Schein et al. (2002) [21] in a multicenter trial involving more than 10,000 patients of cataract surgery reported that incidence of postoperative adverse events and death was same whether preoperative routine tests were done or omitted. Similarly, studies of other ambulatory surgical patients where no preoperative investigations were done showed no adverse effects on postoperative outcome as a result of omission of tests. [8],[29]

A Health Technology Assessment systematic review [30] concluded that routine screening laboratory tests produce wide range of abnormalities even in healthy patients. The clinical significance of abnormalities was uncertain and usefulness was doubtful as they rarely influenced management. There was no evidence that routine tests either improved or worsen postoperative outcome. [3]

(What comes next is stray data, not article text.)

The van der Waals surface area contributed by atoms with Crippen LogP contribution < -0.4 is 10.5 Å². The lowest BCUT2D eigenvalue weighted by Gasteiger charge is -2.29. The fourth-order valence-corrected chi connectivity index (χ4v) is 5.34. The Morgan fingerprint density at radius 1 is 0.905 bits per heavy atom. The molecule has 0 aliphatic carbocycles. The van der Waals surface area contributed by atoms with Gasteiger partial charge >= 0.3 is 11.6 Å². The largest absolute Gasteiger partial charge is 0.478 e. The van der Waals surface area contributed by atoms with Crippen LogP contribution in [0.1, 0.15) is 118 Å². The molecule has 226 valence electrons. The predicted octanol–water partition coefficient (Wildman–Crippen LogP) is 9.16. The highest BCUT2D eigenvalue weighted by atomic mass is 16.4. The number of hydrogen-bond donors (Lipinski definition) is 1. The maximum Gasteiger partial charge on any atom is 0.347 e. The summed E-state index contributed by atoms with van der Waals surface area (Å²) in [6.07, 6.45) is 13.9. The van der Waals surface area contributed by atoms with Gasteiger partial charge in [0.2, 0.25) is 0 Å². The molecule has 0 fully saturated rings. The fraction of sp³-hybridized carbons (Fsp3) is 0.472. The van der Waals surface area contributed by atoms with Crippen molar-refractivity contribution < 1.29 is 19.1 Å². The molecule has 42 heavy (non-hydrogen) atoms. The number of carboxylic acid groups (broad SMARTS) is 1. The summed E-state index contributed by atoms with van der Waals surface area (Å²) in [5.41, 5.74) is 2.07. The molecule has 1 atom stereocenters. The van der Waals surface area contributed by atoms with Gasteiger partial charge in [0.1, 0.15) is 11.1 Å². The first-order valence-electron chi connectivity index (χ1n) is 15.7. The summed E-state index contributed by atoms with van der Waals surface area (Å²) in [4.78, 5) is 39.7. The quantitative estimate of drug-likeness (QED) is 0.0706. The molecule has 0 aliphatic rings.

Evidence is similarly lacking for an association for testing without indication and improvement in outcome. Routine electrocardiogram (ECG) and chest X-ray (CXR) have also shown low utility in healthy patients. The abnormal findings of CXR in asymptomatic patients ranged between 10% and 50% [30],[31],[32] but those which could alter anesthetic management were rare. [21],[26],[33] Similarly the incidence of abnormal ECG findings was very high [20],[26],[34] but the anesthetic management was affected in less than 5% of patients [21],[26],[34] The ASA Task Force [1] suggested preoperative ECG only for patients with known or suspected cardiovascular risk factors and not on the basis of age alone. Regarding chest X-ray, the Task Force did not recommend extremes of age, smoking, stable COPD, or cardiac disease as unequivocal indications of chest radiography. Tests of clotting functions in normal patients with no risk factors were incapable of predicting perioperative bleeding. [21],[35]